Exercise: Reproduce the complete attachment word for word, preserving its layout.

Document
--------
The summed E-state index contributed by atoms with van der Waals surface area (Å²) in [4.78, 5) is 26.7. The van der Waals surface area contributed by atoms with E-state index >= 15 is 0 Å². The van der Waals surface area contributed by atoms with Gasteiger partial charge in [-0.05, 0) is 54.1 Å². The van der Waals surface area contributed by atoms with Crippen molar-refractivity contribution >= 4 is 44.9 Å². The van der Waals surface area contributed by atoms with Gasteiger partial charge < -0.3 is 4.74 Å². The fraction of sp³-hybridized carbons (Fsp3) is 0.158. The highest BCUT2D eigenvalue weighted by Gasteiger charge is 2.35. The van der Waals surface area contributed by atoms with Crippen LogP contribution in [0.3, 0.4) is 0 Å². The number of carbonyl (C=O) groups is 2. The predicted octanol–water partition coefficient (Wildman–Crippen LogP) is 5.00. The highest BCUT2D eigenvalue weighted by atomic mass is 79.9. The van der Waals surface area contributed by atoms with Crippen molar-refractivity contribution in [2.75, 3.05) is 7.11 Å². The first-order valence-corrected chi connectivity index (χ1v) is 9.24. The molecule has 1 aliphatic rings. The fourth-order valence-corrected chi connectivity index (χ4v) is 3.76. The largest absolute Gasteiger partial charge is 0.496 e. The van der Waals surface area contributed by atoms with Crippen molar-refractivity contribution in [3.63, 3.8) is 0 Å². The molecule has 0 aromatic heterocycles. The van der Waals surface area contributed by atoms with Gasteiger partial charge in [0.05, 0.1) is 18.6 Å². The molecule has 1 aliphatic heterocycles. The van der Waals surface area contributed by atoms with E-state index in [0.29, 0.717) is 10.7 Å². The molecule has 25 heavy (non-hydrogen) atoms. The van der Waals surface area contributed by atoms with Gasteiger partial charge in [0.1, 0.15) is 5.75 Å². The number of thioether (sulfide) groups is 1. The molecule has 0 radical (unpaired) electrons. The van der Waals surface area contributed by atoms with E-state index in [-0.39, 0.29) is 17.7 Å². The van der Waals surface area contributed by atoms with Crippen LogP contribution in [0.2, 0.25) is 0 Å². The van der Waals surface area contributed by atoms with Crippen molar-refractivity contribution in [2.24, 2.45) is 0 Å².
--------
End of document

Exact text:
The summed E-state index contributed by atoms with van der Waals surface area (Å²) in [4.78, 5) is 26.7. The van der Waals surface area contributed by atoms with E-state index >= 15 is 0 Å². The van der Waals surface area contributed by atoms with Gasteiger partial charge in [-0.05, 0) is 54.1 Å². The van der Waals surface area contributed by atoms with Crippen molar-refractivity contribution >= 4 is 44.9 Å². The van der Waals surface area contributed by atoms with Gasteiger partial charge < -0.3 is 4.74 Å². The fraction of sp³-hybridized carbons (Fsp3) is 0.158. The highest BCUT2D eigenvalue weighted by Gasteiger charge is 2.35. The van der Waals surface area contributed by atoms with Crippen LogP contribution in [0.3, 0.4) is 0 Å². The number of carbonyl (C=O) groups is 2. The predicted octanol–water partition coefficient (Wildman–Crippen LogP) is 5.00. The highest BCUT2D eigenvalue weighted by atomic mass is 79.9. The van der Waals surface area contributed by atoms with Crippen molar-refractivity contribution in [2.75, 3.05) is 7.11 Å². The first-order valence-corrected chi connectivity index (χ1v) is 9.24. The molecule has 1 aliphatic rings. The fourth-order valence-corrected chi connectivity index (χ4v) is 3.76. The largest absolute Gasteiger partial charge is 0.496 e. The van der Waals surface area contributed by atoms with Crippen molar-refractivity contribution in [3.63, 3.8) is 0 Å². The molecule has 0 aromatic heterocycles. The van der Waals surface area contributed by atoms with Gasteiger partial charge in [0.05, 0.1) is 18.6 Å². The molecule has 1 aliphatic heterocycles. The van der Waals surface area contributed by atoms with E-state index in [0.29, 0.717) is 10.7 Å². The molecule has 25 heavy (non-hydrogen) atoms. The van der Waals surface area contributed by atoms with Gasteiger partial charge in [0.1, 0.15) is 5.75 Å². The number of thioether (sulfide) groups is 1. The molecule has 0 radical (unpaired) electrons. The van der Waals surface area contributed by atoms with E-state index in [-0.39, 0.29) is 17.7 Å². The van der Waals surface area contributed by atoms with Crippen LogP contribution in [0.2, 0.25) is 0 Å². The van der Waals surface area contributed by atoms with Crippen molar-refractivity contribution in [2.24, 2.45) is 0 Å².